Changes in hydrological behaviours triggered by earthquake disturbance in a mountainous watershed

Zhang G.; Cui P.; Jin W.; Zhang Z.; Wang H.; Bazai N.A.; Li Y.; Liu D.; Pasuto A., 2020, Changes in hydrological behaviours triggered by earthquake disturbance in a mountainous watershed, Science of the total environment (2020). doi_10.1016/j.scitotenv.2020.143349,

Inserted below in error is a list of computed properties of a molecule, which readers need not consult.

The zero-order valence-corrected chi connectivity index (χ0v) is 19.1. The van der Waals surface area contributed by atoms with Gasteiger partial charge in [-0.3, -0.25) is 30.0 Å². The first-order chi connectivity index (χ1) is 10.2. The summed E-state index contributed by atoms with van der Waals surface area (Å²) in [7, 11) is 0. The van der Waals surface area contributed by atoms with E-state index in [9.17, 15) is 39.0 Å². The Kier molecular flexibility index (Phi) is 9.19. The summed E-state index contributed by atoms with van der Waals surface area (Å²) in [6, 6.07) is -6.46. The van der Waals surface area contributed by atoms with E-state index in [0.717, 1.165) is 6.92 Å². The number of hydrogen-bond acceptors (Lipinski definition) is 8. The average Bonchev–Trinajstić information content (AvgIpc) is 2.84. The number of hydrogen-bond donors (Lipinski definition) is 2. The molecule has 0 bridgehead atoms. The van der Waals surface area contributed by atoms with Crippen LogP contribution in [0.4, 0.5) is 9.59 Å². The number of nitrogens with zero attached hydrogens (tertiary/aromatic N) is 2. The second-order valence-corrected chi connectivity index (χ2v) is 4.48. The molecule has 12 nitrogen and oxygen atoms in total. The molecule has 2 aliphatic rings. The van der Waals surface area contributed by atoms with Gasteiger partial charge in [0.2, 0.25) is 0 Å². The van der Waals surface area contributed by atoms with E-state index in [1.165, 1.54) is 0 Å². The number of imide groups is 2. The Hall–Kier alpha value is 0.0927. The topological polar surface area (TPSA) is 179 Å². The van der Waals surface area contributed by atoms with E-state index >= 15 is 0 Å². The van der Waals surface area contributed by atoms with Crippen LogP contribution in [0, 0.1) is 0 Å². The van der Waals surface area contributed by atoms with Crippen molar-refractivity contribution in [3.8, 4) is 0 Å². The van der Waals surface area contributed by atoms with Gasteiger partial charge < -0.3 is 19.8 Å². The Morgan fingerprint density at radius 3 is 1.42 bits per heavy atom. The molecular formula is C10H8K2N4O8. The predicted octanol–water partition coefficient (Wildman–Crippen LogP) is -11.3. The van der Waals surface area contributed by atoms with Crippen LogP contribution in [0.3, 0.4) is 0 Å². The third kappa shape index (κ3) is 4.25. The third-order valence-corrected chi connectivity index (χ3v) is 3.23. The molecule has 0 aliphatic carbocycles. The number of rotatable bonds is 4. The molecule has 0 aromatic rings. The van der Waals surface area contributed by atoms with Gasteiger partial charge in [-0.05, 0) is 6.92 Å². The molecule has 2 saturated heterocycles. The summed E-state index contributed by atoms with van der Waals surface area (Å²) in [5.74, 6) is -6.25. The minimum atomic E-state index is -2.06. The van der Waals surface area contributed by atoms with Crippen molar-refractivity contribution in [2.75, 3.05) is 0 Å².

Landslides induced by strong earthquakes often destroy large amounts of landscape vegetation which can trigger significant changes in runoff potential and flood flow. Little is known about hydrological behaviours imposed by co-seismic landslides and their post-earthquake evolution. Therefore, we collected time-series datasets (2007-2018) of underlying surface conditions (USC) changes including landslide expansion and recovery in a watershed affected by the Wenchuan earthquake to further quantify how the large physical disturbance affected the flood hydrological behaviours. The hydrological model HEC-HMS was calibrated and validated to predict the historical hydrological behaviours based on 5 min time-series data in rainfalls and streamflow (2018-2019), showing a good model performance with a mean Nash-Sutcliffe efficiency of 0.76. It was found that, shortly after the earthquake, the sharp expansion with 11% of landslide areas elevated the magnitudes of runoff potential, peak discharge, and runoff volume by >10%, and the peak to time for the high-magnitude flood was advanced by 25 min compared to the pre-earthquake levels. The tipping point along the hydrological disturbance-recovery trajectory was detected within 2011 with higher flood peaks and volumes, and the periods of 2011-2013 (i.e. 3-5 years post-earthquake) were deemed to be a rapid recovery period, revealing an unstable hydrological function. These findings are significant for clearly understanding the magnitude and timing, as well as greater risks of post-earthquake catastrophic flooding in earthquake-stricken regions. Additionally, the post-earthquake accompanied rainstorm-induced geohazards, which limited the recovery of landscape vegetation, triggering an undulant but clear recovery process (1-7 years post-earthquake) of hydrological behaviours. These findings promoted our understanding of the spatiotemporal evolution of hydrological behaviours triggered by the earthquake, and further contribute to the development of adaptation and mitigation strategies for the unpredictable flash floods triggered by future abrupt natural hazards in earthquake-affected regions.

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